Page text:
• Socialization is a must so the Pry can learn how to behave around strangers. Without careful socialization, the Pry may become suspicious of everyone. Aggressive behaviors are not part of the Pry's temperament, according to the Great Pyrenees Club of Southern Ontario. Indeed, according to the breed standard: "Although the Great Pyrenees may appear reserved in the show ring, any sign of excessive shyness, nervousness, or aggression to humans is unacceptable and must be considered an extremely serious fault."
  • Take your Pry on daily walks. Keeping him too long indoors or outdoors may lead to destructive behaviors.
  • Barking in these dogs is instinctive and natural; they were selectively bred to bark to send predators and intruders away from the livestock.

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    • Suhail and my dog profile image

      Suhail Zubaid aka Clark Kent 3 years ago from Mississauga, ON

      This is an interesting a useful hub for me. I can apply the takeaways to my dog. Well, I have a Kuvasz, which is almost like a Pyr in his behaviour. They do belong to he same family.

      I liked this as it applies to Kuvaszok also: "This is a breed who should always be on leash due to its tendency for wandering. A Pry that doesn't come when called is not being spiteful or stubborn; rather, from his perspective he has more important stuff to do."

    • rebeccamealey profile image

      Rebecca Mealey 3 years ago from Northeastern Georgia, USA

      This was interesting for me to read because I live near a large cattle ranch. A Great Pyr is always "on duty" seemingly guarding a herd (flock?) of goats. He is so gorgeous! He is definitely a working dog. He stays in a large, fenced in area. One day last spring during heavy rains he dug up the soft mud under the fence. I saw him out, close to a busy road. He was probably trying to check out a half-full fast food box thrown by the side of the road. But I was able to get him to go back under the fence.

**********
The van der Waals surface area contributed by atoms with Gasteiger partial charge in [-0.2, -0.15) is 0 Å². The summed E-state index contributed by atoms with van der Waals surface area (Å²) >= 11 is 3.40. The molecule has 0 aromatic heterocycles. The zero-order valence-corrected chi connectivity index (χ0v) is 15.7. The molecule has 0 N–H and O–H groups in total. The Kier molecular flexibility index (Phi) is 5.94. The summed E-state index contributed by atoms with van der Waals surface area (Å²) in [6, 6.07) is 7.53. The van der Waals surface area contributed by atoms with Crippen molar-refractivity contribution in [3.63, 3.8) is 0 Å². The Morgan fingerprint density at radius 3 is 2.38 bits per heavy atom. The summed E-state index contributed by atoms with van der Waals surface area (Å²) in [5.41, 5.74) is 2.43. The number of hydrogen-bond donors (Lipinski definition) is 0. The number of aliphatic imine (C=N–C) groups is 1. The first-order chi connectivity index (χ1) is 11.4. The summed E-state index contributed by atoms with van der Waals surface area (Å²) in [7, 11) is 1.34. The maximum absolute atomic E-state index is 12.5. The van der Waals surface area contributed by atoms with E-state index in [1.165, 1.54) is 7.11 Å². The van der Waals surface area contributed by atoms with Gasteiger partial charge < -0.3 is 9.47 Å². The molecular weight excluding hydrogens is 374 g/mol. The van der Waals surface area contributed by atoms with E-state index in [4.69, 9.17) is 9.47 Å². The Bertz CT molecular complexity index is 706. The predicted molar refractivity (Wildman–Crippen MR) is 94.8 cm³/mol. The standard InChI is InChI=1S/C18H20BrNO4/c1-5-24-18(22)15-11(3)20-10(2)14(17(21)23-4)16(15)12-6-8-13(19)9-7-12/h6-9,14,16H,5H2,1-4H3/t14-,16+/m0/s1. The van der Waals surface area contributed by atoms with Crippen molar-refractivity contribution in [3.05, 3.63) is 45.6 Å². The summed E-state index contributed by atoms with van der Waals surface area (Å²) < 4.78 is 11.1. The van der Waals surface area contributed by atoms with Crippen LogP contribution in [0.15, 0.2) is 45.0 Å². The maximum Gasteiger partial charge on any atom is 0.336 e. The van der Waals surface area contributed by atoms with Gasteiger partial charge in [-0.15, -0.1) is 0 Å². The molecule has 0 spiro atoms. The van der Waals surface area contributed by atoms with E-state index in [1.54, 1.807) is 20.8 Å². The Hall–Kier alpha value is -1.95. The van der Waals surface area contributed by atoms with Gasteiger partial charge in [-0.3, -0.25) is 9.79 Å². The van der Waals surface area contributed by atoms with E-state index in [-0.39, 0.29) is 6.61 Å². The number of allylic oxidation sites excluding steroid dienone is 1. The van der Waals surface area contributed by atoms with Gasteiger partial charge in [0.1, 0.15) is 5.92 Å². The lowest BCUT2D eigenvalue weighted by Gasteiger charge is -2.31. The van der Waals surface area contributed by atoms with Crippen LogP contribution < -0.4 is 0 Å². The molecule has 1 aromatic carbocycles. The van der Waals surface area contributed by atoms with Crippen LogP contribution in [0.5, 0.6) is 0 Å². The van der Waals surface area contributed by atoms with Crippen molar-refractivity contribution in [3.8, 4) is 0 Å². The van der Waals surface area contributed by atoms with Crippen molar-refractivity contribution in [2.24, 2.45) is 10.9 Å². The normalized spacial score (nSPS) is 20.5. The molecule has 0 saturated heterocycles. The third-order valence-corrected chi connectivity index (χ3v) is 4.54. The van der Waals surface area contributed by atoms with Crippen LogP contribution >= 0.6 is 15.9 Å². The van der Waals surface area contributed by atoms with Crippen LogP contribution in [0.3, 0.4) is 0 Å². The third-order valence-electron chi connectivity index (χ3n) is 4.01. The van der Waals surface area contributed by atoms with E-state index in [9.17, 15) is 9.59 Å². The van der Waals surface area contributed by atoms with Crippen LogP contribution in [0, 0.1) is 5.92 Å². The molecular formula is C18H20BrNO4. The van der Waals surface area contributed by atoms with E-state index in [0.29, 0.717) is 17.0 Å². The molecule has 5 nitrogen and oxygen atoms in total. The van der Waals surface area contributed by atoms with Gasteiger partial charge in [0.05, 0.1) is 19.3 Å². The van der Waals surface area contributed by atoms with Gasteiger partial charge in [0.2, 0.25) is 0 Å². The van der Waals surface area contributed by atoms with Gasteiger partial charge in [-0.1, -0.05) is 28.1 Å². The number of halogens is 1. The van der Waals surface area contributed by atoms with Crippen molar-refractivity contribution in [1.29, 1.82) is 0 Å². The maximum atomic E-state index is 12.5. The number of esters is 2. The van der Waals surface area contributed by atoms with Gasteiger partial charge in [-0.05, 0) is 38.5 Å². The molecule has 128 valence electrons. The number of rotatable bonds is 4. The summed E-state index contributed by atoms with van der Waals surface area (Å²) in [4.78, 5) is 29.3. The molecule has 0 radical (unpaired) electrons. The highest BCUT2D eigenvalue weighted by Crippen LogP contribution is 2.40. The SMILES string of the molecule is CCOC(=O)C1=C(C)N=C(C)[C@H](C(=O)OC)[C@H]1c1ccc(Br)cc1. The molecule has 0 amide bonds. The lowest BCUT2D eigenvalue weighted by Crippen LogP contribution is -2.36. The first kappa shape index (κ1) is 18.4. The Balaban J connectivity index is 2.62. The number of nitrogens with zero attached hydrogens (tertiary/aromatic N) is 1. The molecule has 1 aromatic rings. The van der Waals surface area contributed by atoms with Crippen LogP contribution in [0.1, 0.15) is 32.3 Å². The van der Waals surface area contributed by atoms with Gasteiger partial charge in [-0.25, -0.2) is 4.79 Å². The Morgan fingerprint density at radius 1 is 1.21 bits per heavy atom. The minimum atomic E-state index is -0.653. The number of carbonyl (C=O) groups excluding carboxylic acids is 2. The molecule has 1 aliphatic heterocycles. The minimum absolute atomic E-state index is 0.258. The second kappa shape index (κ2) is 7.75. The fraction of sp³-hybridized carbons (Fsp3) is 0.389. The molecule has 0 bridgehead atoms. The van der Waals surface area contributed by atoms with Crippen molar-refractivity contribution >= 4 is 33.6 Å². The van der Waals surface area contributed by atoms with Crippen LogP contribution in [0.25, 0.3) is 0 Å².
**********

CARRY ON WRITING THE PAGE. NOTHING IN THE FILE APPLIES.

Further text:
• alexadry profile image

      Adrienne Janet Farricelli 3 years ago from USA

      Suhail, thanks for stopping by. In Italy we used to see many Maremma dogs which are also livestock guardians and they are some serious workers! On walks there were some trails that led to flocks of sheep and we occasionally encountered a few of them barking at us.

    • alexadry profile image

      Adrienne Janet Farricelli 3 years ago from USA

      Rebeccamealey, we don't see many in our area; perhaps due to the heat, but when we stumble on one, we can't stop admiring their beauty and majestic appearance.

    • vikkijov profile image

      vikkijov 2 years ago from Mystic, CT

      I just read your article after adopting a great pyreneese. I got him when he was 9 weeks old and just turned 16 weeks on Saturday. I love him so much but we have been having problems. He is good at sitting, staying and potty training. He just seems like a lovable puppy and then turns into a hyper active biting puppy and won't stop biting even with cookies being shown. Do you have any advice on this problem? If he could stop this biting, we would be having a great relationship with the dog.

    • Suhail and my dog profile image

      Suhail Zubaid aka Clark Kent 2 years ago from Mississauga, ON

      I am sure Adrienne has a better advice, a trick that we learnt from a book by Dr. Ian Dunbar - 'Before and after getting your puppy' and put it immediately into practice was that when our Kuvasz puppy started biting, we stopped playing with him, yelling "ouch you hurt me", and pretended licking our wound, constantly saying 'ouch', 'ouch' and then just going away and ignoring him totally. He got out of the habit by the time he was 4 months old.

      Btw, puppies have a tendency to bite with their razor sharp puppy teeth.

    • alexadry profile image

      Adrienne Janet Farricelli 2 years ago from USA

      Suhail, that's the method I like to use as well. Your advice is spot on. I use that most of the time, and it mostly works, unless you stumble on that occasional pup who gets more aroused by the "ouch" and comes to bite more rather than less. Additionally, I like to work on bite inhibition games. I wrote this for German shepherds, but it can be used with any breed: